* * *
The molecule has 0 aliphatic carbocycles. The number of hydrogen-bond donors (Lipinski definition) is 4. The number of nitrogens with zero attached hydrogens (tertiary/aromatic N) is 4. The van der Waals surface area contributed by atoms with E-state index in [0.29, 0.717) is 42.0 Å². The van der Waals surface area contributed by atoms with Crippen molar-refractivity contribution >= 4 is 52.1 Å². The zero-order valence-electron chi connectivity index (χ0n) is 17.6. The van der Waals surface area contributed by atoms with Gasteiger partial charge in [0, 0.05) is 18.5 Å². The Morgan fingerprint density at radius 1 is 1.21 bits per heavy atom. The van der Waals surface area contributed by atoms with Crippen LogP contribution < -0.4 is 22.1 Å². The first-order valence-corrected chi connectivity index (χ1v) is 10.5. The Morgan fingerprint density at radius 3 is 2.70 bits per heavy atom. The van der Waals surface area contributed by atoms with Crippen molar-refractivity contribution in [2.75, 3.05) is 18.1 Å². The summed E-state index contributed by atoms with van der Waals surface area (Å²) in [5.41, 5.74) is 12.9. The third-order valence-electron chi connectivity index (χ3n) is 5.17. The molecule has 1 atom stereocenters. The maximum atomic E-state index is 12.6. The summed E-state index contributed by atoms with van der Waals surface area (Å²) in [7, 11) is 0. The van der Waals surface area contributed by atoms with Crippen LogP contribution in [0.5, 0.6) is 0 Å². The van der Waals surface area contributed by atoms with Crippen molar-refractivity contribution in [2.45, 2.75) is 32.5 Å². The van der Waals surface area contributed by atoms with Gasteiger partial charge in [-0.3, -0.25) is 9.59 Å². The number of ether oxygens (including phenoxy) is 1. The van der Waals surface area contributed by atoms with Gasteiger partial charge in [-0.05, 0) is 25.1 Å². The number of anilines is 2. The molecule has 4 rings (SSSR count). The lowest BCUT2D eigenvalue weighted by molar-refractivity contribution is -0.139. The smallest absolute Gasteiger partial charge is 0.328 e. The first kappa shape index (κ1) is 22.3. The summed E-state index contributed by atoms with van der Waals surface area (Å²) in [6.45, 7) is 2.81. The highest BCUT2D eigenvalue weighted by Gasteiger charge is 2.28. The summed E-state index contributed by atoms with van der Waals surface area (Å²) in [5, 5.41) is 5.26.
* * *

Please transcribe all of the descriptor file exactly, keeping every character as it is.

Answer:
The molecule has 0 aliphatic carbocycles. The number of hydrogen-bond donors (Lipinski definition) is 4. The number of nitrogens with zero attached hydrogens (tertiary/aromatic N) is 4. The van der Waals surface area contributed by atoms with E-state index in [0.29, 0.717) is 42.0 Å². The van der Waals surface area contributed by atoms with Crippen molar-refractivity contribution >= 4 is 52.1 Å². The zero-order valence-electron chi connectivity index (χ0n) is 17.6. The van der Waals surface area contributed by atoms with Gasteiger partial charge in [0, 0.05) is 18.5 Å². The Morgan fingerprint density at radius 1 is 1.21 bits per heavy atom. The van der Waals surface area contributed by atoms with Crippen LogP contribution < -0.4 is 22.1 Å². The first-order valence-corrected chi connectivity index (χ1v) is 10.5. The Morgan fingerprint density at radius 3 is 2.70 bits per heavy atom. The van der Waals surface area contributed by atoms with Crippen molar-refractivity contribution in [2.75, 3.05) is 18.1 Å². The summed E-state index contributed by atoms with van der Waals surface area (Å²) in [5.41, 5.74) is 12.9. The third-order valence-electron chi connectivity index (χ3n) is 5.17. The molecule has 1 atom stereocenters. The maximum atomic E-state index is 12.6. The summed E-state index contributed by atoms with van der Waals surface area (Å²) in [7, 11) is 0. The van der Waals surface area contributed by atoms with Crippen LogP contribution in [0.5, 0.6) is 0 Å². The van der Waals surface area contributed by atoms with Crippen molar-refractivity contribution in [2.45, 2.75) is 32.5 Å². The van der Waals surface area contributed by atoms with Gasteiger partial charge in [-0.3, -0.25) is 9.59 Å². The number of ether oxygens (including phenoxy) is 1. The van der Waals surface area contributed by atoms with Gasteiger partial charge in [-0.05, 0) is 25.1 Å². The number of anilines is 2. The molecule has 4 rings (SSSR count). The lowest BCUT2D eigenvalue weighted by molar-refractivity contribution is -0.139. The smallest absolute Gasteiger partial charge is 0.328 e. The first kappa shape index (κ1) is 22.3. The summed E-state index contributed by atoms with van der Waals surface area (Å²) in [6.45, 7) is 2.81. The highest BCUT2D eigenvalue weighted by Gasteiger charge is 2.28. The summed E-state index contributed by atoms with van der Waals surface area (Å²) in [5, 5.41) is 5.26.